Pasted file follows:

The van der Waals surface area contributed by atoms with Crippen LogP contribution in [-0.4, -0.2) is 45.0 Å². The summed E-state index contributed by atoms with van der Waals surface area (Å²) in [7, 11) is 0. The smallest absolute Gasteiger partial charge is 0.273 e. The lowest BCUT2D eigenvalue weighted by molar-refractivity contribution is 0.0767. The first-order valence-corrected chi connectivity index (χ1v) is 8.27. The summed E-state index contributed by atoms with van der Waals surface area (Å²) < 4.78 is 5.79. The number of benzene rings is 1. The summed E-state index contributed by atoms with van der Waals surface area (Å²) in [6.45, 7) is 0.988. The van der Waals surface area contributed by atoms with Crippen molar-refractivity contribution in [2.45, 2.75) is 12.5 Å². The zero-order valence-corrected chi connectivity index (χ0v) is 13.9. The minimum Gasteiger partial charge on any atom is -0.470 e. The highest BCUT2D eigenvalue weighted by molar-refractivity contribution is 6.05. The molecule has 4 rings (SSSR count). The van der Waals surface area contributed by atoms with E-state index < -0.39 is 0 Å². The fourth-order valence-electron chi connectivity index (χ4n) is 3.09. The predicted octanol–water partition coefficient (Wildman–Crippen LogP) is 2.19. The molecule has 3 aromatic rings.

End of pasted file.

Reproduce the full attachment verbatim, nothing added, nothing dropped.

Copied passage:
The van der Waals surface area contributed by atoms with Crippen LogP contribution in [-0.4, -0.2) is 45.0 Å². The summed E-state index contributed by atoms with van der Waals surface area (Å²) in [7, 11) is 0. The smallest absolute Gasteiger partial charge is 0.273 e. The lowest BCUT2D eigenvalue weighted by molar-refractivity contribution is 0.0767. The first-order valence-corrected chi connectivity index (χ1v) is 8.27. The summed E-state index contributed by atoms with van der Waals surface area (Å²) < 4.78 is 5.79. The number of benzene rings is 1. The summed E-state index contributed by atoms with van der Waals surface area (Å²) in [6.45, 7) is 0.988. The van der Waals surface area contributed by atoms with Crippen molar-refractivity contribution in [2.45, 2.75) is 12.5 Å². The zero-order valence-corrected chi connectivity index (χ0v) is 13.9. The minimum Gasteiger partial charge on any atom is -0.470 e. The highest BCUT2D eigenvalue weighted by molar-refractivity contribution is 6.05. The molecule has 4 rings (SSSR count). The van der Waals surface area contributed by atoms with E-state index < -0.39 is 0 Å². The fourth-order valence-electron chi connectivity index (χ4n) is 3.09. The predicted octanol–water partition coefficient (Wildman–Crippen LogP) is 2.19. The molecule has 3 aromatic rings.